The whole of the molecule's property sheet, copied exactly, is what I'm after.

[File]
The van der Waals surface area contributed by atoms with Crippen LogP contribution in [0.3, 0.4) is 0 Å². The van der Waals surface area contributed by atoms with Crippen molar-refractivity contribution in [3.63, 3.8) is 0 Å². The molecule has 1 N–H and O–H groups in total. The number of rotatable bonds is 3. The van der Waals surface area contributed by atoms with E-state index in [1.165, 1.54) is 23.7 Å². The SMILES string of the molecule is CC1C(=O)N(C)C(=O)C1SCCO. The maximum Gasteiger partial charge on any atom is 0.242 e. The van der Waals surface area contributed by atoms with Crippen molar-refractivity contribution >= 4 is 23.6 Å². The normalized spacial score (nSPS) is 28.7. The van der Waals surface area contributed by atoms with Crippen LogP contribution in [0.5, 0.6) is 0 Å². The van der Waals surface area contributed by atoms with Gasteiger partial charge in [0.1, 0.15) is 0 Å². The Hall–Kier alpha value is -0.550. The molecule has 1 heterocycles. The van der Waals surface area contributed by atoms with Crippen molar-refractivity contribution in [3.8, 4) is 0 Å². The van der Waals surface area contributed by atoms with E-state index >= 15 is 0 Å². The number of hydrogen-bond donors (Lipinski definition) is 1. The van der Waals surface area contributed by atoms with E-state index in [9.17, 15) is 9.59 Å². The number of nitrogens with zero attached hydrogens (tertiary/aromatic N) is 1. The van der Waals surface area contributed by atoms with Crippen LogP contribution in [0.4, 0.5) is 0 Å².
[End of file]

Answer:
The van der Waals surface area contributed by atoms with Crippen LogP contribution in [0.3, 0.4) is 0 Å². The van der Waals surface area contributed by atoms with Crippen molar-refractivity contribution in [3.63, 3.8) is 0 Å². The molecule has 1 N–H and O–H groups in total. The number of rotatable bonds is 3. The van der Waals surface area contributed by atoms with E-state index in [1.165, 1.54) is 23.7 Å². The SMILES string of the molecule is CC1C(=O)N(C)C(=O)C1SCCO. The maximum Gasteiger partial charge on any atom is 0.242 e. The van der Waals surface area contributed by atoms with Crippen molar-refractivity contribution >= 4 is 23.6 Å². The normalized spacial score (nSPS) is 28.7. The van der Waals surface area contributed by atoms with Crippen LogP contribution in [0.5, 0.6) is 0 Å². The van der Waals surface area contributed by atoms with Gasteiger partial charge in [0.1, 0.15) is 0 Å². The Hall–Kier alpha value is -0.550. The molecule has 1 heterocycles. The van der Waals surface area contributed by atoms with Crippen molar-refractivity contribution in [3.8, 4) is 0 Å². The van der Waals surface area contributed by atoms with E-state index >= 15 is 0 Å². The number of hydrogen-bond donors (Lipinski definition) is 1. The van der Waals surface area contributed by atoms with E-state index in [9.17, 15) is 9.59 Å². The number of nitrogens with zero attached hydrogens (tertiary/aromatic N) is 1. The van der Waals surface area contributed by atoms with Crippen LogP contribution in [0.4, 0.5) is 0 Å².